6:47 .default this setting this api scope will inform the authentication process that this is a console
6:55 application and that everything has been pre consented.
6:58 Remember that we pre consented data not been consent prior to this inside Azure Active directory for
7:03 our scopes and that translates to the .default. The .default in effect means that when
7:10 we authenticate Azure Active directory will return all the scopes that we have pre consented for if you were trying to use the previous name scope.
7:19 Our authentication would fail at this point we can restore our packages or if I jump here and run pip install requirements.
7:30 He should go and fetch the MSAL and request library and download them and add them to our project. And while we're here we might as well upgrade our
7:39 venv whatever you prefer the pronunciation to be. And now we're good to write some code open our
7:47 The first thing that we want to do is import our libraries import Json. So we can work with the config file import them msal to work with msal
7:57 and the authentication and import requests. Next we want to load our json data and as you can see copilot's writing the
8:06 code for me we'll soon be out of a job up will be msal.confidential client, this is confidential client application.
8:15 It assumes that this application is running on a server securely and therefore we can add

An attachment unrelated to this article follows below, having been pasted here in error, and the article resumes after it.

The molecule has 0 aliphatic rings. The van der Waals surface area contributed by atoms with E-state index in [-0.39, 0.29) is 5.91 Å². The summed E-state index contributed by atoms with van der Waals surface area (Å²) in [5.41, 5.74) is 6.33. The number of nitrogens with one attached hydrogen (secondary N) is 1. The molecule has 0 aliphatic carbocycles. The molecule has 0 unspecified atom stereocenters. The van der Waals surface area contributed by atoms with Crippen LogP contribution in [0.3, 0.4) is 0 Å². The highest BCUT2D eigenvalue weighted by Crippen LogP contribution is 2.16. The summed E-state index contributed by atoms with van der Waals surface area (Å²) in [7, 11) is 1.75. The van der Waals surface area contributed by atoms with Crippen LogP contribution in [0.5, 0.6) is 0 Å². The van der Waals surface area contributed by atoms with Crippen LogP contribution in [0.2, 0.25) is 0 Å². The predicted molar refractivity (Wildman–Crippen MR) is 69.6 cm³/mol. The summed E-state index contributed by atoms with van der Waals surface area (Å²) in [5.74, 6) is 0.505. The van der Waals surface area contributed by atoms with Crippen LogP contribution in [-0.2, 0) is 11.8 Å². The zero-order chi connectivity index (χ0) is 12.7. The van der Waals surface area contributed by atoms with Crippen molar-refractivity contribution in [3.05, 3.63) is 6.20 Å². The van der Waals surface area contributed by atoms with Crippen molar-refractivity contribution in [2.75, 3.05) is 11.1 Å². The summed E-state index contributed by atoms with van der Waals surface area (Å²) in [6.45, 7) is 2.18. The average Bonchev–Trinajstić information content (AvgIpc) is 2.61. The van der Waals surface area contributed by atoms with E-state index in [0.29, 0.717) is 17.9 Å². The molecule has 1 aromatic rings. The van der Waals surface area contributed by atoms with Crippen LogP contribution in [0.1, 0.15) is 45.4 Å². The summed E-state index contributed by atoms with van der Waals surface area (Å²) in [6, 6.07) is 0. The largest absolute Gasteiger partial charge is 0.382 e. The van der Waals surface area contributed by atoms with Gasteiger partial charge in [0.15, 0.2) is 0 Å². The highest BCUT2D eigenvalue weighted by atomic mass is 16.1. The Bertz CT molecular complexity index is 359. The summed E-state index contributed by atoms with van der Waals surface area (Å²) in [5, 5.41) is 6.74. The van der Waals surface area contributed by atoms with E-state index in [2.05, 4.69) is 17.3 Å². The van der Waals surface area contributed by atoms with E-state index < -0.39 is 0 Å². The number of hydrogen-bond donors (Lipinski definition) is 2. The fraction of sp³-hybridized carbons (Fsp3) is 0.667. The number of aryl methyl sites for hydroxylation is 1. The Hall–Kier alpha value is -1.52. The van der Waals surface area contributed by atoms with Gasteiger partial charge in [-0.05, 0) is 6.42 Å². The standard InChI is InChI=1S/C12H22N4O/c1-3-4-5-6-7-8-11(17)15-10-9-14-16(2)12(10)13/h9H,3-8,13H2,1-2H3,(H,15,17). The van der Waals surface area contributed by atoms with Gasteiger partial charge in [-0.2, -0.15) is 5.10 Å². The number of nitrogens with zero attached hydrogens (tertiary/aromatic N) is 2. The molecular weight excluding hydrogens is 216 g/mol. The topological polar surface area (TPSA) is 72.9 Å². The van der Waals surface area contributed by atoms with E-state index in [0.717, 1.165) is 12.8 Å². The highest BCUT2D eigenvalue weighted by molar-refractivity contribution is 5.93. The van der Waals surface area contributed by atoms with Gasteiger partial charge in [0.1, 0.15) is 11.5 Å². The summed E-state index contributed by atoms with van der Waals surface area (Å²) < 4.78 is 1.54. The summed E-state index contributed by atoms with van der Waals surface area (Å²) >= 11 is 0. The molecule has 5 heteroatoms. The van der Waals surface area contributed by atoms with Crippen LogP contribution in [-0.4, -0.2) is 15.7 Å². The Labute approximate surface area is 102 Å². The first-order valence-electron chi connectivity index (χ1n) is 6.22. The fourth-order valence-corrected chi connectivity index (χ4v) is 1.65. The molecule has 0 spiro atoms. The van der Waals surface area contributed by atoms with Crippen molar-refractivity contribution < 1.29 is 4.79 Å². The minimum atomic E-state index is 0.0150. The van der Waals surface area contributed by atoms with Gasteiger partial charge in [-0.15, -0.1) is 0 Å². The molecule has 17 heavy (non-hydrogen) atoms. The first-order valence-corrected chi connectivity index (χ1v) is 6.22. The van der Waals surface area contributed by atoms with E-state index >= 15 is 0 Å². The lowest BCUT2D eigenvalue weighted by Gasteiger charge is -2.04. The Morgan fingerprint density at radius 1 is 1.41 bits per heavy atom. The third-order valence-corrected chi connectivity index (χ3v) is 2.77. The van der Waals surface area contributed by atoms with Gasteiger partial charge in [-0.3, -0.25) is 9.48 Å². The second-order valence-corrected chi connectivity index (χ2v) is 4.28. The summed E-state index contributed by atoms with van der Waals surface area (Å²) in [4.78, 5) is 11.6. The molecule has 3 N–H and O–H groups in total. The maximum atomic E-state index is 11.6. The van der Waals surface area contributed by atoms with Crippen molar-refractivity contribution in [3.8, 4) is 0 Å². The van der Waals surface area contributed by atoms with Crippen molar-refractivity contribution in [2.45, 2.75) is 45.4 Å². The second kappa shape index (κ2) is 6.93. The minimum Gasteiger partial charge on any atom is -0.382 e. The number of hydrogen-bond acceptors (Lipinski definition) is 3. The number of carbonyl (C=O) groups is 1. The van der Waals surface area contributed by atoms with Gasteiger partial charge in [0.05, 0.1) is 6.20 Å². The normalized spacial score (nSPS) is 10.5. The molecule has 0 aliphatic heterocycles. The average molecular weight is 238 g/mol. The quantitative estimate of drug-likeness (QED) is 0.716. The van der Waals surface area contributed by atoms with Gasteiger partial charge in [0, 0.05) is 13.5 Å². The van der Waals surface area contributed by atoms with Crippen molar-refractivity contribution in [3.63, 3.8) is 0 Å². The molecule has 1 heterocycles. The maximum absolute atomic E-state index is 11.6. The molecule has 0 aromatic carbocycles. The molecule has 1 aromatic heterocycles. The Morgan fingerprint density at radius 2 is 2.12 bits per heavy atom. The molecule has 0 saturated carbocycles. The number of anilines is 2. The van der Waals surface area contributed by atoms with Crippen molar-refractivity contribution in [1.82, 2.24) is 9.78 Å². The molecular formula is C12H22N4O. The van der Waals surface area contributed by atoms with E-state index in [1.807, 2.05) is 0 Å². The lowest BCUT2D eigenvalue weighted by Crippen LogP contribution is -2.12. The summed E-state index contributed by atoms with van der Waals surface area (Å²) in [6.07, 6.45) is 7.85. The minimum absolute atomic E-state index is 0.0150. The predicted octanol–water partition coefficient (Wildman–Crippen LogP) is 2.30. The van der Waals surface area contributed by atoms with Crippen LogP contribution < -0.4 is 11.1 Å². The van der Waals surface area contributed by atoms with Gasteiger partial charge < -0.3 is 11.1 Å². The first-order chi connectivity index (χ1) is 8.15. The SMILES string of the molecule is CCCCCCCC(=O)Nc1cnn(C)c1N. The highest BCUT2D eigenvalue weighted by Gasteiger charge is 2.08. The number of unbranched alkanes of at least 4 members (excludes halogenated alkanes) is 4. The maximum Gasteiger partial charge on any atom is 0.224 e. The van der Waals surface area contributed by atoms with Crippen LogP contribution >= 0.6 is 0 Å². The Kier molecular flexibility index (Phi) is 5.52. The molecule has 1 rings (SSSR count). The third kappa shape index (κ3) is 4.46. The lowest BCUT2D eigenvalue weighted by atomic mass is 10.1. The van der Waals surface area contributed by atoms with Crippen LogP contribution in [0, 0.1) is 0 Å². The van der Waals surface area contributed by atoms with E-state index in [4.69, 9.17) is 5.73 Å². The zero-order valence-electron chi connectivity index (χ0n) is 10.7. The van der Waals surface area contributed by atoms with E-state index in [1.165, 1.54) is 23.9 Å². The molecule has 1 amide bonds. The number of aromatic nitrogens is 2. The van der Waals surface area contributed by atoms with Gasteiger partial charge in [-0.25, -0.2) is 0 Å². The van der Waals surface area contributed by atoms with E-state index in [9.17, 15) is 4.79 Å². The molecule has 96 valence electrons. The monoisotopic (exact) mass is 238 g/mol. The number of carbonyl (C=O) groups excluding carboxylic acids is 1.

8:21 the credentials necessary to authenticate. The assumption is that this is secure. client_id= json data and then we have a client ID.
8:34 Then we have authority which is json data authority. And then finally client credential and we have the client idea authority in client credential safe
8:44 And now we want to grab our token. The standard practice with Azure Active directory is to first try to acquire a token silently
8:54 in case there's a cache somewhere that the token is stored that eliminates the need to
8:59 go back to Azure Active Directory and request the token but if the cache is not found or if the token is not found in the cache then we want to reach
9:07 out to Azure Active directory authenticate and grab the access token. Let's write this code result = app which are confidential client acquired,
9:18 token silently. Acquire token silent and then in here we're in the pass an array
9:25 of scopes so you can either do this in config.json and declared the scopes as an array or we can do it in code.
9:34 So here we can do json data and then open close brackets scope = none that's the first attempt and if not result therefore we don't have a token.
9:56 Let's go let's reach out and get it so acquired token for clients. Remember this scope needs to be array and we do it like so at
10:08 this point we assume that we have acquired a token so if access and this quote
10:14 token in result then we want to print said token just to make sure that we have it correctly result access token.
10:30 If not else print, result error or we can say authentication failure. That's totally up to you. Let's leave it at this.
10:42 Let's run the application to see whether we can acquire a token. Very nice. I always like to grab my token and validate that it is correct
10:52 And the easiest way to do this is by going to and browser typing or any other tool that you want to use to validate tokens and
11:05 then by pasting the token up there we can see that it is the application that we requested, the token for that as our audience.